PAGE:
The 1990 suburban fairy tale 'Edward Scissorhands' was the first of many collaborations between director Tim Burton and Johnny Depp, the film's star. And that almost didn't happen, as Tom Cruise, Tom Hanks and even Michael Jackson were considered for the title role before it went to Depp.
Tim Burton's 'Frankenweenie' opens tomorrow, and we've already seen and reviewed it. Our Jordan Hoffman said that it has "craft dancing all over the screen (Mr. Rzykruski’s mouth!), but the scenario and the writing is all very safe." But though we were mixed on it, perhaps this new featurette and clip will get you excited.
In addition to 'Frankenweenie' being a ton of fun (and a classic Tim Burton tale), it's also a beautiful film; a technical and artistic marvel. Did you know that during production it took two full days just to shoot just two seconds of footage for the stop-motion animated movie? So how do they do it? In this exclusive 360° video, director Tim Burton takes us on a tour of the 'Frankenweenie' set to show us how the magic is made.
"Your dog is Aliiiiiive!"
Surely you've heard the soundbyte from 'Frankenweenie.' A hunched-over, snaggle-toothed, black and white Edgar "E" Gore, mischief in his eyes and a half-assed Peter Lorre in his voice. It's spooky and it's ooky and it's either the type of thing that you find really played-out or brings a tickle to your heart.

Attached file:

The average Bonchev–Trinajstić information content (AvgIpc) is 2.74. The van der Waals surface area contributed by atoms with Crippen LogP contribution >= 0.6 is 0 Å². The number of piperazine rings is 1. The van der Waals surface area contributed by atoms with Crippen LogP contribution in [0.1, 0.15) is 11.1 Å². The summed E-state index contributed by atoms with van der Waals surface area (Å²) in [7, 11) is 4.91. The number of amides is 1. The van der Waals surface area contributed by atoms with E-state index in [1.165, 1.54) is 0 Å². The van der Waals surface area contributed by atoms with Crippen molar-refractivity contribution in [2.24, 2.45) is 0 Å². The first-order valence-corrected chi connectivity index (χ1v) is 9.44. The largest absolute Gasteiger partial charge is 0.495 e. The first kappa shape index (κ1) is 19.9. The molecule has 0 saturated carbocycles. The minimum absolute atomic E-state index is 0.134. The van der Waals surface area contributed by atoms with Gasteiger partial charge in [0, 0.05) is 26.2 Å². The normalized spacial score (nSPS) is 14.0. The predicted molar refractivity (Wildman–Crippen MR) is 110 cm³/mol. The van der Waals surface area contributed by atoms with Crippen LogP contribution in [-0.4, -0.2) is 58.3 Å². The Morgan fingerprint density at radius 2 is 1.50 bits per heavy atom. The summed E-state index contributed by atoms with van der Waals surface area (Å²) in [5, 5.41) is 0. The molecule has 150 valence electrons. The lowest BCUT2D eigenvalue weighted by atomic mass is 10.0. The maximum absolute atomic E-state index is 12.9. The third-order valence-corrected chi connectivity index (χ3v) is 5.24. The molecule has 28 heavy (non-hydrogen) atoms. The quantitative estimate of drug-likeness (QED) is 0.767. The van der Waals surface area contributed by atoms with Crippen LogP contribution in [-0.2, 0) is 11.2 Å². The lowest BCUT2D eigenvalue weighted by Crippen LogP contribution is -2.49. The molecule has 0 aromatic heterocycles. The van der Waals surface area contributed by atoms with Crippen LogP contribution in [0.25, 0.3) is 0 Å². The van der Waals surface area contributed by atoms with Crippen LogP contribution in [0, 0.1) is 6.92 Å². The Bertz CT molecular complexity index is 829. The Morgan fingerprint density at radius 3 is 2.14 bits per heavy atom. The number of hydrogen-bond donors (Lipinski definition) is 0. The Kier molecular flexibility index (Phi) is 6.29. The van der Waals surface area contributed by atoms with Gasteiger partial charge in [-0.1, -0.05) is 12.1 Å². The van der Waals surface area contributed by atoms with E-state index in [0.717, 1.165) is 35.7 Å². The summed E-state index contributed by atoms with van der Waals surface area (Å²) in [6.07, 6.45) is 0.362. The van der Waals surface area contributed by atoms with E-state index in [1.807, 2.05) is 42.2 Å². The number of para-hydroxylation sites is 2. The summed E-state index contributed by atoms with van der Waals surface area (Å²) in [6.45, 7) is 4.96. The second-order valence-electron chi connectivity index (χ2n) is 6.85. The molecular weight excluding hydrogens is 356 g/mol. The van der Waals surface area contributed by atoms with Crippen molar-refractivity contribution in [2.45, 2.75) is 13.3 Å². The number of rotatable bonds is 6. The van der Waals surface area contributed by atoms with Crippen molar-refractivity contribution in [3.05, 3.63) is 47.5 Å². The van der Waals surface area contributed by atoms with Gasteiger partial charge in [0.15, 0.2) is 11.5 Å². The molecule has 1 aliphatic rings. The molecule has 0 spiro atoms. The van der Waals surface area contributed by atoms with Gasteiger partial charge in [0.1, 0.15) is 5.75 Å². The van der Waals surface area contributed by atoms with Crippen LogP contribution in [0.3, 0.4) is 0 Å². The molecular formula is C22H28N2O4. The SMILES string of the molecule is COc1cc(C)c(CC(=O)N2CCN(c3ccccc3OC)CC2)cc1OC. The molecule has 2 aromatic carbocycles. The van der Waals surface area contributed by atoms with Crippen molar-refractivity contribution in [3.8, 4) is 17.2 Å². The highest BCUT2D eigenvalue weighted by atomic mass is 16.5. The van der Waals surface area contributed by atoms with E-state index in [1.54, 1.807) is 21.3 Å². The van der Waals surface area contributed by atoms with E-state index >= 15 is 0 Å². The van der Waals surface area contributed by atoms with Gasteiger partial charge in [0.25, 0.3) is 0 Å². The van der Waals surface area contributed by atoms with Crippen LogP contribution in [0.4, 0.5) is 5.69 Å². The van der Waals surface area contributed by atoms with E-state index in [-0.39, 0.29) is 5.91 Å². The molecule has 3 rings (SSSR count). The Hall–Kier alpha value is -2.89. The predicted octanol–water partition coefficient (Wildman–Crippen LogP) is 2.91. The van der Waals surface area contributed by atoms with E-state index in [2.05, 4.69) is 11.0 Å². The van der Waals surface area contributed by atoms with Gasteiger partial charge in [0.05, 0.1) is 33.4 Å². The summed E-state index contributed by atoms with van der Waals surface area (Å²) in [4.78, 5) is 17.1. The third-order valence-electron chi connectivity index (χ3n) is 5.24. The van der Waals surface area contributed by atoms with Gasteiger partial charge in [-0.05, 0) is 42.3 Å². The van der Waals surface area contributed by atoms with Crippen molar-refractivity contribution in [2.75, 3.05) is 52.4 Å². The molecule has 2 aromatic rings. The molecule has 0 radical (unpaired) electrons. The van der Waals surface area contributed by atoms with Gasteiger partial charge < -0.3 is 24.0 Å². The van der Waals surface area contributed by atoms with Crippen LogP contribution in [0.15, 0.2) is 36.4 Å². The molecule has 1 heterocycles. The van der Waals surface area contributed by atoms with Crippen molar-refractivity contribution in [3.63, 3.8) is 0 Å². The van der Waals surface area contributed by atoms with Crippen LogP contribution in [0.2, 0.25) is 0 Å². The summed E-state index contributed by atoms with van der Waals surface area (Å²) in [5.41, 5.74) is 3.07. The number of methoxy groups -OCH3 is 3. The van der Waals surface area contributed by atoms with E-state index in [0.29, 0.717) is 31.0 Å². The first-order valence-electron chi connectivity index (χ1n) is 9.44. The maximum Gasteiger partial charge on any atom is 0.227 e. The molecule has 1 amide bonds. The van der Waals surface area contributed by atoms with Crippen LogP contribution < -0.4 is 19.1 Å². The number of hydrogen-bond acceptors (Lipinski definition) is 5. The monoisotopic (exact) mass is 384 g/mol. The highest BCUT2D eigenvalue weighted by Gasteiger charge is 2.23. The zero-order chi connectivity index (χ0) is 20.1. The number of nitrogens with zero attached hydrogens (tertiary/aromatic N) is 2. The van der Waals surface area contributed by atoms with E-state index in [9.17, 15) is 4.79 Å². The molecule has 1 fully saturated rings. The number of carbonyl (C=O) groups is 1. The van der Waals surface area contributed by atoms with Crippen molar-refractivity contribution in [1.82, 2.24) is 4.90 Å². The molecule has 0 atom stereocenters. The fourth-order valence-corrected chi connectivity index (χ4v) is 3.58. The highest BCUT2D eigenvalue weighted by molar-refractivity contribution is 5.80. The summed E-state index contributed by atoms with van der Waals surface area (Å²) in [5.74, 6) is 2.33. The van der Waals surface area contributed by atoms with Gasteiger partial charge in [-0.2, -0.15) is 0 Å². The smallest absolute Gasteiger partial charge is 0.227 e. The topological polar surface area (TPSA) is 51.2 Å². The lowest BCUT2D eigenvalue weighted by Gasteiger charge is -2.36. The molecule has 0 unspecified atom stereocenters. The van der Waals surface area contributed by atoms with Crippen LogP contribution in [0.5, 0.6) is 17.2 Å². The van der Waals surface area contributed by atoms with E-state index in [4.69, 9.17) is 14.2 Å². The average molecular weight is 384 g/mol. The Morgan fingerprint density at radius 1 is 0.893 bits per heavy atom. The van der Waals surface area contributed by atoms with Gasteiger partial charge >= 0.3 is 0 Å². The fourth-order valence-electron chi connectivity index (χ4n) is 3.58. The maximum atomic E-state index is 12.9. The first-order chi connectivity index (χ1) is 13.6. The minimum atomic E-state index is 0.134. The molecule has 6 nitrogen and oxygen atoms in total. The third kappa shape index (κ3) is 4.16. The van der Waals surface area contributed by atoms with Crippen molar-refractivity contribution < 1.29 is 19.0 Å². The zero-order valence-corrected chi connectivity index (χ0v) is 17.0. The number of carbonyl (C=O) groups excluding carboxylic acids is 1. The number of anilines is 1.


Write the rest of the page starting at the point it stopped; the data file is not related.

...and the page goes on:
Tim Burton‘s ‘Frankenweenie’ is about to have its coming out party, as the film will be screening at Fantastic Fest tonight, and that means word will be coming shortly if the film - which has Burton returning to a familiar well - has been re-energized by playing with his previous triumphs or if he's just mining the same material for lesser returns. To get pumped, here's two new clips.
Here's a little perspective for you on this slow news day: Christopher Nolan's 'The Dark Knight Rises' sold 12 million fewer tickets than Tim Burton's 'Batman,' released in 1989. Are fewer people heading to the theater these days? It's hard to believe more people were excited for Burton's film than Nolan's.